Half of my life ago, in 2004 to be more precise, I stayed for one year in the USA as an exchange student. It was quite an experience for a 16-year-old Ukrainian girl who grew up on American movies and TV series on the high school teen life. So I actually felt like being in one of those shows. It was not always easy by itself, but apart from that, I was in 99% of cases the only Ukrainian person everybody had ever met. And so, with every new meeting my task was to explain that:
- Ukraine is not in Siberia,
- Ukraine is not Africa either and has nothing to do with Uganda,
- Yes, we do use electricity,
- No, we don’t use child labour,
- Yes, we are allowed to show skin and we dress in a usual Western way,
and so on.
These were the real things I had to explain until the Orange revolution began. After that, I remember, it was my duty to read out loud the names of the Ukrainian politicians during the History class or give spontaneous speeches on the current events in my country in front of our church community after each mass. But that was probably the first time when Ukraine appeared in passing in the American news. Ten years later I happened to be in the States again, when the Revolution of Dignity started and the photo of the Maidan in Kyiv on fire was taking the entire front page of the Los Angeles Times.
This time, when Ukraine started appearing daily in the news all over the world, I was staying in India. This time, millions of people have learnt the inner geography of my country by heart. They know not only Kyiv, the capital, but also Kharkiv and Lviv, Bucha, Irpin and Izium, they know Vinnytsia and Kherson. Oddly enough, there is no problem with pronunciation. And when I have to answer the question where I am from, I don’t only have to explain any longer on what continent Ukraine is located, but they even ask me what city I am from.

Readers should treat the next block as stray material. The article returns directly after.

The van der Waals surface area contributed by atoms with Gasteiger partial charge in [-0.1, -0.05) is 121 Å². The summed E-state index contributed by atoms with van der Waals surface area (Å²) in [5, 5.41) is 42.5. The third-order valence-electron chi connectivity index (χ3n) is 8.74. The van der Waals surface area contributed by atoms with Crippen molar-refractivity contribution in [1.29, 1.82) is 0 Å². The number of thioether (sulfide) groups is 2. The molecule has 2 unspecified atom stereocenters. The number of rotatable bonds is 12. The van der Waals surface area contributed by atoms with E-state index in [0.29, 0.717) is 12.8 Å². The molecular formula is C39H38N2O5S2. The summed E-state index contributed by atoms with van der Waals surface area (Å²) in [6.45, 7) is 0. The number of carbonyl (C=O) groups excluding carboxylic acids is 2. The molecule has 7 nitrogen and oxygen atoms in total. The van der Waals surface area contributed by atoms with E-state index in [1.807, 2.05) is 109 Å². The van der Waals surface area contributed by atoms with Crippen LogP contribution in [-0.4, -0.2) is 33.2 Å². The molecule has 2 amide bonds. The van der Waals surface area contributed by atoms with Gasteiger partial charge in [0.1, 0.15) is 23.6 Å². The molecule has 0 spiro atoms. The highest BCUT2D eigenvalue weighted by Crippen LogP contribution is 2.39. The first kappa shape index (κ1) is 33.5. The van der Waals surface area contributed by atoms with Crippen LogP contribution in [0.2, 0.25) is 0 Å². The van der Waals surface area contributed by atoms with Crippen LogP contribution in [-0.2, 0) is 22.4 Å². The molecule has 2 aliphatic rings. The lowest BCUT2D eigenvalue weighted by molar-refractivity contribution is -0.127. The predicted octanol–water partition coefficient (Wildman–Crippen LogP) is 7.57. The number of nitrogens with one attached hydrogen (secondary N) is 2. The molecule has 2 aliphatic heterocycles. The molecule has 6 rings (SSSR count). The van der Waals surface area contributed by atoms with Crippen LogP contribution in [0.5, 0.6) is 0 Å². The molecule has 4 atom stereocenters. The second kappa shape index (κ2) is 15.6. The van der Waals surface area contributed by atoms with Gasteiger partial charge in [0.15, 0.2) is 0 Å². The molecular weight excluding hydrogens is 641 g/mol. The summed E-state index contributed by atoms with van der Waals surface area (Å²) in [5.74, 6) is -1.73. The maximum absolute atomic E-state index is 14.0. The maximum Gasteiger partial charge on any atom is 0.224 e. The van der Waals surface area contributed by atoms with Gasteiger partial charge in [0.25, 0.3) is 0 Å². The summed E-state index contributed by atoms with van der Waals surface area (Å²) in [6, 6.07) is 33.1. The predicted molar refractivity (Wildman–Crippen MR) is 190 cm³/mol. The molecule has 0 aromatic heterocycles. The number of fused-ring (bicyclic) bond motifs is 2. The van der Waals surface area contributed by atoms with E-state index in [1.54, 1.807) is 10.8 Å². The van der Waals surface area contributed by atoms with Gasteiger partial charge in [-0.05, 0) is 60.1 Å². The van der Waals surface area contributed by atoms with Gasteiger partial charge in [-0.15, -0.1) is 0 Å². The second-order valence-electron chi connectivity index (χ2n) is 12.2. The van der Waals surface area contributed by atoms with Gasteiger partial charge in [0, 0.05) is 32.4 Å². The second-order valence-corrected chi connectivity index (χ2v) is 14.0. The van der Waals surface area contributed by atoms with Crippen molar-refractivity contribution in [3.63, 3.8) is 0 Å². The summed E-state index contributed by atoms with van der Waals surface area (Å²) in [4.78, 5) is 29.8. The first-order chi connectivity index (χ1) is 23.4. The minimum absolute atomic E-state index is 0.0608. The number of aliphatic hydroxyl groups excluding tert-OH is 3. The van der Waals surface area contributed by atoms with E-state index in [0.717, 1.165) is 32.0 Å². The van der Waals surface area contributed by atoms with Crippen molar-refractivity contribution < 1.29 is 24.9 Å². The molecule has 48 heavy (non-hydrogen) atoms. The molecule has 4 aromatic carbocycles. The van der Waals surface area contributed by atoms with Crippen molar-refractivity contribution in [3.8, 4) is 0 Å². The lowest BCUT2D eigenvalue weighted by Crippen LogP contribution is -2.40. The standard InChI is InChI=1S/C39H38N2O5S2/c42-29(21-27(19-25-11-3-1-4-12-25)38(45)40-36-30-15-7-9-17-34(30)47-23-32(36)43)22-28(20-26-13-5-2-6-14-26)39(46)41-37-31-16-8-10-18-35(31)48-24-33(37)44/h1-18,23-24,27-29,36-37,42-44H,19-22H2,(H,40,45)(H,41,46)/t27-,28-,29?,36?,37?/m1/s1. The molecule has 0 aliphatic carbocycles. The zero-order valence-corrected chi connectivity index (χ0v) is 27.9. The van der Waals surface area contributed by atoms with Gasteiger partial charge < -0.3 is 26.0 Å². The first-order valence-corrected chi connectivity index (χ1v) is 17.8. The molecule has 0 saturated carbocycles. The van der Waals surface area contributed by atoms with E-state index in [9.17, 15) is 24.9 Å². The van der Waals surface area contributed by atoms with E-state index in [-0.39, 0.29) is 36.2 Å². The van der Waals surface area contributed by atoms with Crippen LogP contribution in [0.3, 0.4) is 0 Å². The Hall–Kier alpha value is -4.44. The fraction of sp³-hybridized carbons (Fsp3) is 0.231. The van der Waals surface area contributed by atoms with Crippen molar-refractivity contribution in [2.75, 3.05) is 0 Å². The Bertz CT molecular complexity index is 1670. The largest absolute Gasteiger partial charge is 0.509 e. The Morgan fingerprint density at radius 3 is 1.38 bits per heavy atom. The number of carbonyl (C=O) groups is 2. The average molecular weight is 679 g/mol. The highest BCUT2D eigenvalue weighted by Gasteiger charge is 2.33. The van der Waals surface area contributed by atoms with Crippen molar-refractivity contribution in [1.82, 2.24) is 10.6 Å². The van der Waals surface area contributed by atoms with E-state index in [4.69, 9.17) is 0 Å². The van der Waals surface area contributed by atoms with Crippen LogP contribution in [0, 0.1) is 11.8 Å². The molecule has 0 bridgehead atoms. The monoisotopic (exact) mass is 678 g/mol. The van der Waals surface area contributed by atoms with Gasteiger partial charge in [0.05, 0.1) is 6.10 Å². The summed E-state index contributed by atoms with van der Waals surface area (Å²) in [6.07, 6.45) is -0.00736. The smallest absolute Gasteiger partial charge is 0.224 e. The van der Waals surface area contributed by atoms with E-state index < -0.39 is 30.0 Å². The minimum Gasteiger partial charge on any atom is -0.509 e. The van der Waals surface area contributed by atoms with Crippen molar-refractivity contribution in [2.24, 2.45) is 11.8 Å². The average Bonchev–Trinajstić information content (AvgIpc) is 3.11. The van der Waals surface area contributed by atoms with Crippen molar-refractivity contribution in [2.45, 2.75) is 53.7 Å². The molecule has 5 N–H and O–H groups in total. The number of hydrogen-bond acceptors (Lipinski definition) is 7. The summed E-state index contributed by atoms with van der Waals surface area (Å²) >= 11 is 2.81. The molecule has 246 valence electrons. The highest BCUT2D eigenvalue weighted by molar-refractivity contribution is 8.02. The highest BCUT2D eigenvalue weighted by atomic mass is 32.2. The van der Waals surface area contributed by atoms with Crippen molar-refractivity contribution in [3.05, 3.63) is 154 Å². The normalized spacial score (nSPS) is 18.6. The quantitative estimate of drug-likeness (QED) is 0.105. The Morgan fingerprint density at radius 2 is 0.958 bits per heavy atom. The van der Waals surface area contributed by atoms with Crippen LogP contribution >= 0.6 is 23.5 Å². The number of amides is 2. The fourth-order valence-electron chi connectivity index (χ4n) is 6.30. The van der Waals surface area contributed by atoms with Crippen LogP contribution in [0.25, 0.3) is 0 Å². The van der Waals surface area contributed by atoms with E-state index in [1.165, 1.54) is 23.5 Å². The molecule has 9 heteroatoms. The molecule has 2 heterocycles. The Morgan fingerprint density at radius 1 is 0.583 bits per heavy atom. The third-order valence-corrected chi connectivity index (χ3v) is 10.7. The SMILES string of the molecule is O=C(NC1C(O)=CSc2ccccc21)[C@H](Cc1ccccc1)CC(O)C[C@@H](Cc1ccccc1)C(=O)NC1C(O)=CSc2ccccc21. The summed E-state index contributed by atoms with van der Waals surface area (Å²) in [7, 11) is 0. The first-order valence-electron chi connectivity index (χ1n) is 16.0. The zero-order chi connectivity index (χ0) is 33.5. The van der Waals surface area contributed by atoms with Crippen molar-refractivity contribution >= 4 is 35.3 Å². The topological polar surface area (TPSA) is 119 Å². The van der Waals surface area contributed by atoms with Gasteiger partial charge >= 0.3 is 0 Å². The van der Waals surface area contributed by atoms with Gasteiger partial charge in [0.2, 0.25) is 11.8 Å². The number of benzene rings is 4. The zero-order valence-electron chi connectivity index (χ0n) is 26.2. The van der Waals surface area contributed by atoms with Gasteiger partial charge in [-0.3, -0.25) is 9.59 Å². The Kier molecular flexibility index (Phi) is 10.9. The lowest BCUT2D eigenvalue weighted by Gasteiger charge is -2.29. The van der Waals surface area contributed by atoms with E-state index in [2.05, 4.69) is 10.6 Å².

This time, the eco of the war reaches each smallest corner of the world. Recently, I have been traveling to the foothills of the Himalayan mountains and hiking somewhere I would literally call the end of the world. It is just on the border between India and Nepal, that’s why there were three obligatory checkpoints where we had to register and show our passports. At the first one, in the town not far from Darjeeling, we were surprised to have a deep and intelligent conversation on the topic of the Russian aggression against Ukraine while the clerk was writing down the data from my visa. “We have only had a few Ukrainians visiting this place”, — he said. We passed the second checkpoint quickly, but the third one was rather interesting. Already quite up the hill, in the middle of nowhere. The border guard talked to our guide directly in Hindi, but when he took my passport in his hand I caught his sly glimpse and two words I could also understand in Hindi. He was asking something about the Russian-Ukrainian war.
It was quite bizarre to be there, at the very end of the world, where the high horizon is cut by the highest snowy peaks of the world and to receive a question like that there. The war in your country follows you everywhere. Even if they don’t ask any questions, it is still within you. Since you take your pain with you even to the end of the world. But at least they know now who you are and where you come from.